Governing for the consumer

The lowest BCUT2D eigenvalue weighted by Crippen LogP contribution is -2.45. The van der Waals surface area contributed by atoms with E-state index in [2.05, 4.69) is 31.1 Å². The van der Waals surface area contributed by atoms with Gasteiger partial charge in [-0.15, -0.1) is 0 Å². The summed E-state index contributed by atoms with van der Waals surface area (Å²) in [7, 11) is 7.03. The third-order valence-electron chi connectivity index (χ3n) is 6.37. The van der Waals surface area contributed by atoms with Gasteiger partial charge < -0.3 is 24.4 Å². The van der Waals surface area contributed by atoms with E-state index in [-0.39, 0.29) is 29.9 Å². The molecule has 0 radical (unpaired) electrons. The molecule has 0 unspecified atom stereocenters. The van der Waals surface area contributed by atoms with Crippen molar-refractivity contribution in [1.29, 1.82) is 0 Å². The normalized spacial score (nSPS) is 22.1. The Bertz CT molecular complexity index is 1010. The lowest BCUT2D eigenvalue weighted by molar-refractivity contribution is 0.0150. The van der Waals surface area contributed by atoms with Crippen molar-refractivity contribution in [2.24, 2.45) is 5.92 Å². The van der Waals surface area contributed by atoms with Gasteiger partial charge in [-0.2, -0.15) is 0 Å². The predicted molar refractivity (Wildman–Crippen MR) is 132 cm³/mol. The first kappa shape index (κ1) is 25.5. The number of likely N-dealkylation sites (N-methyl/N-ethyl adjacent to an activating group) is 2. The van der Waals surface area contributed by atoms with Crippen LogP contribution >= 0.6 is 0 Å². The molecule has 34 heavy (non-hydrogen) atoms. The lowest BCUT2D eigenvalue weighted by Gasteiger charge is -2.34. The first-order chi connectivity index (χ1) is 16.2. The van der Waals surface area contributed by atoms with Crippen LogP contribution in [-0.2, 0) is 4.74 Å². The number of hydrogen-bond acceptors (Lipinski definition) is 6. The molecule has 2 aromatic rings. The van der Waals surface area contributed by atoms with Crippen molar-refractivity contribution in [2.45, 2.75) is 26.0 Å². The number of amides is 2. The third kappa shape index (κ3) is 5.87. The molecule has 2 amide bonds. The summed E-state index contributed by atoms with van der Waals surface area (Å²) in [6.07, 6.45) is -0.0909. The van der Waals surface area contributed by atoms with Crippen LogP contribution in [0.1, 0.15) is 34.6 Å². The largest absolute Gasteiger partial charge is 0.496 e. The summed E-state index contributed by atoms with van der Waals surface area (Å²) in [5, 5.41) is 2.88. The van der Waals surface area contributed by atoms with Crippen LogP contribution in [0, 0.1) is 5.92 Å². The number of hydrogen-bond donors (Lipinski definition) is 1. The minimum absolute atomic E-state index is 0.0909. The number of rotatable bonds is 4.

In the previous chapter, it was argued that the programme to change British attitudes and behaviour began in the mid to late 1970s, as Margaret Thatcher and Keith Joseph toured Britain delivering speeches to the public imploring them to abandon their union instincts and imagine themselves in a healthy society composed of entrepreneurs and enterprising consumers. This chapter explores the strategies and tactics of neoliberalism practised in government in the 1980s to make these changes permanent. In the broadest sense, this chapter asks the question, how did the Thatcher government govern for the consumer? More specifically, it explains key elements of Thatcherite economic policy in the context of the society being imagined by the New Right. If neoliberals were to govern for certain ways of thinking, encouraging and fostering habits of thought that would enable consumer sovereignty to be reasserted, then the strategies and tactics to be employed had to be geared towards changing attitudes and behaviour in the economy. Many of the economic policies enacted in the 1980s appear paradoxical; one historical account of the period, E. H. H. Green’s Thatcher (2006), goes as far as to say that, unlike other areas of the government’s agenda, Thatcher’s political economy was ‘often contradictory’.1 In this chapter it is being suggested that these paradoxes can be explained in the context of the New Right’s political rationality and raison d’être in government. The interpretation presented here is different from accounts that have focused on Thatcher’s pragmatism, such Hugo Young’s One of Us (1989) and William Keegan’s Lawson’s Gamble (1989).2 Equally, this chapter argues against economists of the New Right, such as Gordon Pepper and Tim Congdon,3 who viewed the consumer boom of the late 1980s as an explicit abandonment of monetarism. Milton Friedman’s own assessment of monetarism in practice, presented to the House of Commons Select Committee in 1980, was that government was not following the kind of monetarism that he had outlined over the previous ten years.4 All the same, the argument that follows downplays the notion that policy was muddled and confused. The substantive goal was not the practice of monetarism but the readjustment of attitudes and behaviour. Monetarism was just a tactic of government used at a particular time for a particular governmental purpose.